The database, including tables and settings, is contained in the socialCounter.sql file; this can be imported either via the Terminal or via phpMyAdmin, then open up the credentials table. To retrieve the subscriber count, YouTube requires a Google API key, so go to console.cloud.google.com and create a new Project (call it anything you like). From the left-hand menu, select ‘APIs & Services’, followed by ‘Library’ and search for the YouTube Data API and enable it. Then go to the ‘Credentials’ tab and create an API key that you can then paste into the ‘googleApiKey’ database field.

Facebook requires you to create an app at developers.facebook.com, after which you can paste the details into the facebookAppId and facebookSecret fields. Unfortunately, due to recent scandals surrounding clandestine misuse of personal data on Facebook, you’ll need to submit your app for review and approval before it will work.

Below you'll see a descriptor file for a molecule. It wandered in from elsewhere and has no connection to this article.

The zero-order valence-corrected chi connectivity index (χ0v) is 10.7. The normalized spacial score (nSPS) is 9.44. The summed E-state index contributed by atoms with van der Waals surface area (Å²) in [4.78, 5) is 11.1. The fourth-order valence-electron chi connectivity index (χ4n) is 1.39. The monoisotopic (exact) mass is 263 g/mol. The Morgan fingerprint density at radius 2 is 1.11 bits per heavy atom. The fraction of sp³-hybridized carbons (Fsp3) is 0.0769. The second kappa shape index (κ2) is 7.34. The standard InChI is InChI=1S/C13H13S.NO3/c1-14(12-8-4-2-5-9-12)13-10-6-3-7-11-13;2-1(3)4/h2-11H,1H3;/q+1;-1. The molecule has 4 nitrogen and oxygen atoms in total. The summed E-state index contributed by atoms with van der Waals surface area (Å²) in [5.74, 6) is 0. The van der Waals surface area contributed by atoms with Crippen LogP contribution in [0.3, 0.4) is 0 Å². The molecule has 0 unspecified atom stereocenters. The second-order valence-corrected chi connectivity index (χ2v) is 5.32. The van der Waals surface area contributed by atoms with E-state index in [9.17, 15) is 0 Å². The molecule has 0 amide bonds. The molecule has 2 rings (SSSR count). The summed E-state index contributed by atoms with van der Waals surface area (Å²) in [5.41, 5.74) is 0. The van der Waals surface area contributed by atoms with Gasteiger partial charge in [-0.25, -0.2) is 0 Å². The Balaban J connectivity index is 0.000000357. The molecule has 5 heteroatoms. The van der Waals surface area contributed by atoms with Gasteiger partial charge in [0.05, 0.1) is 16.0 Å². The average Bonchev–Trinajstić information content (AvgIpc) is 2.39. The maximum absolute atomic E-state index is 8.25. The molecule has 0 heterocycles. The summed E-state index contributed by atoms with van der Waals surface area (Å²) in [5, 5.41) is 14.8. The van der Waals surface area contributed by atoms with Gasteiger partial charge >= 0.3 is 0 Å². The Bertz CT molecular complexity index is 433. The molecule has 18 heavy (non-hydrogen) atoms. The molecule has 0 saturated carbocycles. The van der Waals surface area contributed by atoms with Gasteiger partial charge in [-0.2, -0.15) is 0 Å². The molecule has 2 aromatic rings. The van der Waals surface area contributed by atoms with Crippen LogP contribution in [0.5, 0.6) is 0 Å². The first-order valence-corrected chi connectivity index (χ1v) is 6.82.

The ‘social_accounts’ table is where you enter the user names for the social networks you want to monitor, so replace those with your own and then open a new tab and navigate to http://XXX/socialmedia-counter. You should now see a black page with a tiny carousel showing the social media icons plus follower counts next to each one. The reason it’s so small is because it’s a 64×16 pixel portion of the screen that we’ll be displaying on our 64×16 LED boards.

GPIO pins to LED display

Now that you have your social network follower counts being grabbed and displayed, it’s time to get that to display on our screens. The first step is to wire them up with the DuPont jumper cables from the Raspberry Pi’s GPIO pins to the connection on the first board. This is quite fiddly, but there’s an excellent guide and diagram on GitHub within Henner Zeller’s library that we’ll be using later, so head to hsmag.cc/PLyRcK and refer to wiring.md.

The Raspberry Pi connects to the RGB LED screens with 14 jumper cables, and the screens are daisy-chained together with a ribbon cable